Ffion is a green woodworker and builder based in the bristol area. She uses traditional hand tools and techniques to create beautiful and functional items.She cuts her own materials or uses local sawmills supplying British timber, and likes turning bowls.


Comments (0)

Introduction to Woodcarving course

posted on February 16, 2018

Introduction to Woodcarving course

Friday 22nd and Saturday 23rd June 2018

 

A two-day workshop for woodcarving newcomers and those with some experience who would like to develop their skills.

Vine carving in progress Simon Clements

Vine carving in progress, Simon Clements

The ‘Fruit of the Vine’ has long been a favourite motif for carvers both in stone and in wood. Using stencils students will learn how to mark out and carve a simplified design of vine leaves and grapes in lime wood.

Students will learn:

  • How to transfer a drawn design to a block of wood
  • How to mount their work for carving
  • How to clamp and hold the work piece securely
  • How to use the appropriate chisel or gouge for each stage of the carving
  • How to use a carver’s mallet
  • Students will learn to overcut the surface and background, and how to undercut the finished design.

Cost: £225 per person (all materials and tools provided). Please bring your own packed lunch.

Venue: Sylva Wood Centre, Oxfordshire, OX14 4QT

Tutor: Simon Clements, Wood carver

book-now

Book your place

 


About the tutor

Sculptor Simon Clements standing next to the Charter Pole at the Sylva Wood Centre

Simon Clements

Simon Clements is came to woodcarving after a career which included teaching art, sculpture and pottery, working as a mast spar and oar maker for an Oxfordshire company and restoring heritage carving.

He now works from his workshop at the Sylva Wood Centre, carving sculptural pieces for architects, interior designers, private clients, and for exhibitions. Sculptural work ranges from table-top sculpture to kinetic garden pieces. He is currently half-way through 11 very large commemorative carved poles for the Woodland Trust as part of the Tree Charter.

www.simonclements.info


Comments (3)

Spoon whittling course

posted on

27th and 28th July 2018

Come along to learn and improve your whittling skills with this two-day course introducing students to using curved (hook) knives and straight carving knives, and go home with your own hand-crafted wooden spoon.

spoon whittling with Simon Clements

spoon whittling with Simon Clements

Wooden spoon blanks will be provided; there will also be an opportunity for students to make a straight or curved knife to add to their toolkit, and to discuss the relative merits of penknife shapes for whittling.

Carving will be done in the lap and in the hand, and will concentrate on developing woodland carving skills without the need for green woodworking tools such as axes and froes.

Bring along your favourite penknife or whittling tool for advice on sharpening and usefulness.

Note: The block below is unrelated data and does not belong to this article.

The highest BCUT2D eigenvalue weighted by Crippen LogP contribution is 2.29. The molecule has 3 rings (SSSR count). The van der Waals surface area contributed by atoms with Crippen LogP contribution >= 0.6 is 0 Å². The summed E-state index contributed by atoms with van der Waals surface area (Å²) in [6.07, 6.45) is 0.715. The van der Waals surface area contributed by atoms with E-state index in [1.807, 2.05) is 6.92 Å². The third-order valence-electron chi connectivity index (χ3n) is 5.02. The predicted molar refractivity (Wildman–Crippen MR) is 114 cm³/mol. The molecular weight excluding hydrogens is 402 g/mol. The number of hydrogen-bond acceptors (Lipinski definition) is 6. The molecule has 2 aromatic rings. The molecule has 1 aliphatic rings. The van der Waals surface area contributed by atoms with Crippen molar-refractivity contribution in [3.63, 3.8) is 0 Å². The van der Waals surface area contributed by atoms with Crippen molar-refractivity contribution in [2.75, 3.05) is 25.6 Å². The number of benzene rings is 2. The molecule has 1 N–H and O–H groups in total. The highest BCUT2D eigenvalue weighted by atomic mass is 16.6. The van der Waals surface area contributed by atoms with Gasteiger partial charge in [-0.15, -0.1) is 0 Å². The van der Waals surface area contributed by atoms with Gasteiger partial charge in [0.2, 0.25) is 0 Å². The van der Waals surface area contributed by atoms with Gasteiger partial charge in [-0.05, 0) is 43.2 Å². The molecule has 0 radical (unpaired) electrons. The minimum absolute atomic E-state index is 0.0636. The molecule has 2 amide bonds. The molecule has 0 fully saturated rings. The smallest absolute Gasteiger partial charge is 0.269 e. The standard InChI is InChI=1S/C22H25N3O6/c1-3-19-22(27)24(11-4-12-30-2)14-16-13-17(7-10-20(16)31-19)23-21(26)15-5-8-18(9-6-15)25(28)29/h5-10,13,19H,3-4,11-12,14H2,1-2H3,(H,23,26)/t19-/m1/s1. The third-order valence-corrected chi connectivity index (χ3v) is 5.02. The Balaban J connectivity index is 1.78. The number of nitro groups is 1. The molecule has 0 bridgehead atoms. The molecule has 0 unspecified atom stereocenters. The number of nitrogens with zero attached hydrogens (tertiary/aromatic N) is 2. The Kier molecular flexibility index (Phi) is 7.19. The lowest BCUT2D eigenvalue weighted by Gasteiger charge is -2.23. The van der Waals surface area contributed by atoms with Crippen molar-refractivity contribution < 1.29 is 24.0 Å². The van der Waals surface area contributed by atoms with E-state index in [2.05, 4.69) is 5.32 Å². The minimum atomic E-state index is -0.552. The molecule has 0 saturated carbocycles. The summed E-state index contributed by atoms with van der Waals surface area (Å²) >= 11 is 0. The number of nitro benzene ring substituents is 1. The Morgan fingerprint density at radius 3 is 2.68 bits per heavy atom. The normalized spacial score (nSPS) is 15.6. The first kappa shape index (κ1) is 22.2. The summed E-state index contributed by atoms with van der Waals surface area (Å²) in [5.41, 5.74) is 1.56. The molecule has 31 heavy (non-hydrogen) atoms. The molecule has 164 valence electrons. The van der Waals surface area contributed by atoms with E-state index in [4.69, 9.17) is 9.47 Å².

This will be a two-day course on a Friday and Saturday. Please bring a pack lunch for both days, coffee, tea and snacks will be provided

Students will learn:

  • To attach handles to carving knives
  • Sharpen their tools
  • Design a wooden spoon from a plain wooden blank
  • Carve and shape a wooden spoon and spoon bowl using carving knives of various shapes
  • Hold work in the lap in a safe manner for carving
  • How to use a variety of cutting actions in a safe manner
  • Will be given advice about simple protective measures to prevent minor cuts and injuries.

If the weather is good perhaps we may carve outside in the Forest School shelter, or inside if the weather is less clement. Places available for a maximum of 10 students.

Cost: £225 per person (all materials and tools provided). Please bring your own packed lunch.

Venue: Sylva Wood Centre, Oxfordshire, OX14 4QT

Dates: Friday 27th and Saturday 28th July 2018

Tutor: Simon Clements, Wood carver

book-now

Book your place

 


About the tutor

Sculptor Simon Clements standing next to the Charter Pole at the Sylva Wood Centre

Simon Clements

Simon Clements is came to woodcarving after a career which included teaching art, sculpture and pottery, working as a mast spar and oar maker for an Oxfordshire company and restoring heritage carving.

He now works from his workshop at the Sylva Wood Centre, carving sculptural pieces for architects, interior designers, private clients, and for exhibitions. Sculptural work ranges from table-top sculpture to kinetic garden pieces. He is currently half-way through 11 very large commemorative carved poles for the Woodland Trust as part of the Tree Charter.

www.simonclements.info


Comments (0)

Green wood stool course 27Oct2018

posted on February 14, 2018

Following the sell-out success of this course last time, we are pleased to offer a new one-day course: learn how to make a green wood stool. Working with green wood using simple hand tools, by the end of the day you will make a ‘basic’ three-legged stool under the expert tuition of green woodworker Peter Wood.

Green stool making course at Sylva Wood Centre

Green stool making course at Sylva Wood Centre

Course date: 27th October 2018, 9.30am – 4.00pm

  • Learn about different tree species and understand why different woods are suitable for different tasks, how growth effects its use, and look at wood suitable for cleaving.
  • Learn how to cleave wood.
  • Learn basic axe work to rough shape the stool legs.
  • Use a shaving horse, drawknives and spokeshaves to shape three stool legs.
  • Shape a simple stool seat using planes, inshaves, travishers and spokeshaves.
  • There will also be a pole lathe for participants to ‘have a go’ at turning as time allows.

Cost: £125 per person

Venue: Sylva Wood Centre, Oxfordshire, OX14 4QT

Tutor: Peter Wood, Founder of Greenwood Days www.greenwooddays.co.uk

book-now

book-now

Book your place

 


Comments (1)
Older Posts »